What Are the Different Types of Flaps on a Plane?

The architecture of an aircraft is extremely dynamic, with several components moving in unison to produce stable and comfortable flight. Any devices involved in the aircraft's aerodynamics are labeled as flight control surfaces, and in this category, there are many. Falling under the primary control surface category are elements such as the ailerons, elevators, and rudder. Meanwhile, secondary control surfaces include spoilers, slats, and air brakes. While each of these aerodynamic devices plays a critical role in facilitating flight, this blog will focus on flaps, which serve several objectives and come in a variety of designs.

Flaps are a type of secondary flight control surface found on the trailing edge of the aircraft's wing, commonly in between the body and ailerons. Although they come in several configurations, all flaps share the primary purpose of reducing stalling speed. Unlike the name suggests, stall speed has nothing to do directly with airspeed, but rather the vehicle’s angle of attack. However, at lower speeds, the angle of attack must be higher to generate the same magnitude of lift. This is where flaps come into play.

The most general equation for lift is L=1/2(p*V^2*S*Cl), where p is density, V is airspeed, S is the area of the wing, and Cl is the lift coefficient. While most of these are intuitive and require no definition, the lift coefficient is somewhat harder to comprehend. This value is a dimensionless coefficient that is determined by an airplane’s shape and angle of attack. If one were to plot the lift coefficient and angle of attack on a graph, it would become apparent that the two would increase together linearly. However, once the angle of attack reaches a particular threshold, they begin to diverge, and the lift coefficient drops. With this in mind, we may now explore how flaps aid aircraft by increasing lift.

The first variable affected by flaps is their surface area, which quickly rises when deployed. Additionally, flaps create a more optimal lift coefficient, thereby increasing lift even further. As flaps are diverse in design, this means that what is ideal for one aircraft may be inefficient for another. Listed below are some of the most common flap designs which are likely to be encountered during routine operations.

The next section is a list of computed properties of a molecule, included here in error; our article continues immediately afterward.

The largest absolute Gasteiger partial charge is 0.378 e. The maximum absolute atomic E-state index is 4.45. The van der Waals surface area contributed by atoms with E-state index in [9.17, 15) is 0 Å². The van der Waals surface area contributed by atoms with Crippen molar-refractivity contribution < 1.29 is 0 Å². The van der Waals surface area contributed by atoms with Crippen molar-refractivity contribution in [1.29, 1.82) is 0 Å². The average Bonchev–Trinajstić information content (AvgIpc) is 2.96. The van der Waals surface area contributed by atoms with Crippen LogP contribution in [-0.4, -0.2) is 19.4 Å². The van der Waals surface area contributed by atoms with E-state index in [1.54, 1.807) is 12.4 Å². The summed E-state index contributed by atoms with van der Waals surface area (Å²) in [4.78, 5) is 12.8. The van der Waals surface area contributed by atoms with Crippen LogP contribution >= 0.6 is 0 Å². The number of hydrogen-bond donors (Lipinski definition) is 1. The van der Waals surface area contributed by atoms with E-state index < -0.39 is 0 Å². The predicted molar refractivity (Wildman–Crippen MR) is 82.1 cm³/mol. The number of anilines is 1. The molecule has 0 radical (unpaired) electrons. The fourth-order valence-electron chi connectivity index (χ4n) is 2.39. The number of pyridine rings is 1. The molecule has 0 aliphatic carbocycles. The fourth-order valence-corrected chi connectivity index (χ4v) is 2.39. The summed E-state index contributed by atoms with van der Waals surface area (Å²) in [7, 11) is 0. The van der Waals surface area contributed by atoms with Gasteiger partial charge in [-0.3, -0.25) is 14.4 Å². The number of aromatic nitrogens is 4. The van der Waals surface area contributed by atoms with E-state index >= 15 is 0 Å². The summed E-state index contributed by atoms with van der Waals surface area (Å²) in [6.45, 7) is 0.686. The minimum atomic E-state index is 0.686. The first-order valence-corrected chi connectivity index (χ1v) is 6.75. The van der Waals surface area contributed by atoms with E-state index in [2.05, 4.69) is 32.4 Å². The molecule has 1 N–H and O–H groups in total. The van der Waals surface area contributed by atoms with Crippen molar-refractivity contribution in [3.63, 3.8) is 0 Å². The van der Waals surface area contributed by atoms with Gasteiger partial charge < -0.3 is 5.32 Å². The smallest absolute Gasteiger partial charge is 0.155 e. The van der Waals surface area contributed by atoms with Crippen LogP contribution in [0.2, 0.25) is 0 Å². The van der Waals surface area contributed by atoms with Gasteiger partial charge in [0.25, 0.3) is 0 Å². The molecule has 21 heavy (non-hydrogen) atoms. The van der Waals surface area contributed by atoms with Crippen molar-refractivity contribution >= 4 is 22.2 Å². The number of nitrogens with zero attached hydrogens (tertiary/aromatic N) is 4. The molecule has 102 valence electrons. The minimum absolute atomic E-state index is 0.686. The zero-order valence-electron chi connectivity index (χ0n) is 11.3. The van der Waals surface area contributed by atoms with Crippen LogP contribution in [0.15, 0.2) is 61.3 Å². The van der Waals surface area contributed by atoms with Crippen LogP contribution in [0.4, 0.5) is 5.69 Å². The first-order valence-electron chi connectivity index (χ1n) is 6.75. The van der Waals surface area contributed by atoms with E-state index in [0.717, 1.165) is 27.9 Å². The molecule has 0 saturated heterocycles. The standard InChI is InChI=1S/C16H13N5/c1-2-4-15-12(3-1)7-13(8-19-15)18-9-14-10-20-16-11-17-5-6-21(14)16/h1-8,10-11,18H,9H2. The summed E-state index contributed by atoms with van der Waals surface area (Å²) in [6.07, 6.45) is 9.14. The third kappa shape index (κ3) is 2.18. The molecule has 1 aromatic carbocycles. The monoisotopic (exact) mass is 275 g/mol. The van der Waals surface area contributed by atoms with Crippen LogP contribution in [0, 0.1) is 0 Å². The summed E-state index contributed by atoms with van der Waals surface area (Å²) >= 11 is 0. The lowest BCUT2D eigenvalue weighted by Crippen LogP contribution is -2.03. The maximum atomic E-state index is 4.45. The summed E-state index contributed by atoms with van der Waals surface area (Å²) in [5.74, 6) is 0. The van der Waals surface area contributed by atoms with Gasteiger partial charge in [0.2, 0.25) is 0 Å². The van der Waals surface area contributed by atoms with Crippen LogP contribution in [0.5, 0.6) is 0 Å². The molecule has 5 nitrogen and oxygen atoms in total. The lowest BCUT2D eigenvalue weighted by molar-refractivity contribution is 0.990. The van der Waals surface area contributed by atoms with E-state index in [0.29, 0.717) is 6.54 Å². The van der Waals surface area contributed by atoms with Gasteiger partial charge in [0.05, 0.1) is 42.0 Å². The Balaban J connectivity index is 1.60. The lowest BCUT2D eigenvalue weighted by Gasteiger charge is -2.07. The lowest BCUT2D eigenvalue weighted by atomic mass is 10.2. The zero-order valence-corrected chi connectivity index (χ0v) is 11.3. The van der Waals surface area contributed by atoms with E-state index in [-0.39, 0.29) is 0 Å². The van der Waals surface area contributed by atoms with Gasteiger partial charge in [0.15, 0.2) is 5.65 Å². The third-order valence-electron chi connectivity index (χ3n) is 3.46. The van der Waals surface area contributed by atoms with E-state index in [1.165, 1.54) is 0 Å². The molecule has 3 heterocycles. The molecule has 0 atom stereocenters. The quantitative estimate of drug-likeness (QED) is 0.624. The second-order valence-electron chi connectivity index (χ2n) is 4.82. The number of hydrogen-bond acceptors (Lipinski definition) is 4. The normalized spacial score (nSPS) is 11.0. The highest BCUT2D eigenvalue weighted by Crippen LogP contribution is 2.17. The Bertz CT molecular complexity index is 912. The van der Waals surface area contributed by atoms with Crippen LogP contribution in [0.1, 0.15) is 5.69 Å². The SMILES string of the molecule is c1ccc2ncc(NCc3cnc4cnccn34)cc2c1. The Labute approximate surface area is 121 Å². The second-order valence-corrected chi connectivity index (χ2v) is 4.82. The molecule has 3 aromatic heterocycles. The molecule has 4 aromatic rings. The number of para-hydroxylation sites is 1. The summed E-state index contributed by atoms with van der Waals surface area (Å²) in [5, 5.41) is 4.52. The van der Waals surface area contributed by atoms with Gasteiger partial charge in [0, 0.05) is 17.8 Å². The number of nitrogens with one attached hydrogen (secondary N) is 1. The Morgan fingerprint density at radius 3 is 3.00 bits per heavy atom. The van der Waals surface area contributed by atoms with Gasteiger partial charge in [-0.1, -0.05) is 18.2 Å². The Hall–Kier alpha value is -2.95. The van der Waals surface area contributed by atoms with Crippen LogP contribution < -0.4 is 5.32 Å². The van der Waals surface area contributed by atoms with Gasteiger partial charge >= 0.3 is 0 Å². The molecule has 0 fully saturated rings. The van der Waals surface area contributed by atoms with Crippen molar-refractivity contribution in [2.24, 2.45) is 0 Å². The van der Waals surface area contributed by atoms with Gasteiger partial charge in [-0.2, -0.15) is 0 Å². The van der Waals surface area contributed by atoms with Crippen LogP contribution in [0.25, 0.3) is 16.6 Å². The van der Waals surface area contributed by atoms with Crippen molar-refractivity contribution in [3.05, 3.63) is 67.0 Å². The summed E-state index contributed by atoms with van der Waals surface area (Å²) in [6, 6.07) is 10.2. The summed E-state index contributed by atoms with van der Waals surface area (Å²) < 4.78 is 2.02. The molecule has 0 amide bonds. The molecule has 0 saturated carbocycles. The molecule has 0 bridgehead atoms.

Plain Flaps

Plain flaps are the oldest and most straightforward of the designs listed. Their configuration consists of a hinged flap that rotates down to a set point. Earlier designs combined flaps and ailerons into a single unit, but this idea was soon replaced with the separation that is seen today.

Split Flap

Unlike plain flaps which fully deflect down from the wing when engaged, split flaps contain an immobile top portion that remains still and in line with the rest of the wing. While these flaps produce a higher amount of drag than most plain flaps, they also incur an unacceptable amount of drag, making their modern use all but obsolete.

Slotted Flaps

These flaps contain a slightly disconnected hinge which allows the flap to disengage almost entirely from the rest of the wing when deployed. The gap that is created from the extension allows for air to flow through, further increasing lift.

Fowler Flap

These unique flaps slide backward from the wing before facing down, thereby significantly increasing the surface area and lift. As a result, Fowler flaps are found on many commercial and cargo aircraft today. Additionally, some products integrate slots into their design, providing the same benefit as mentioned prior.


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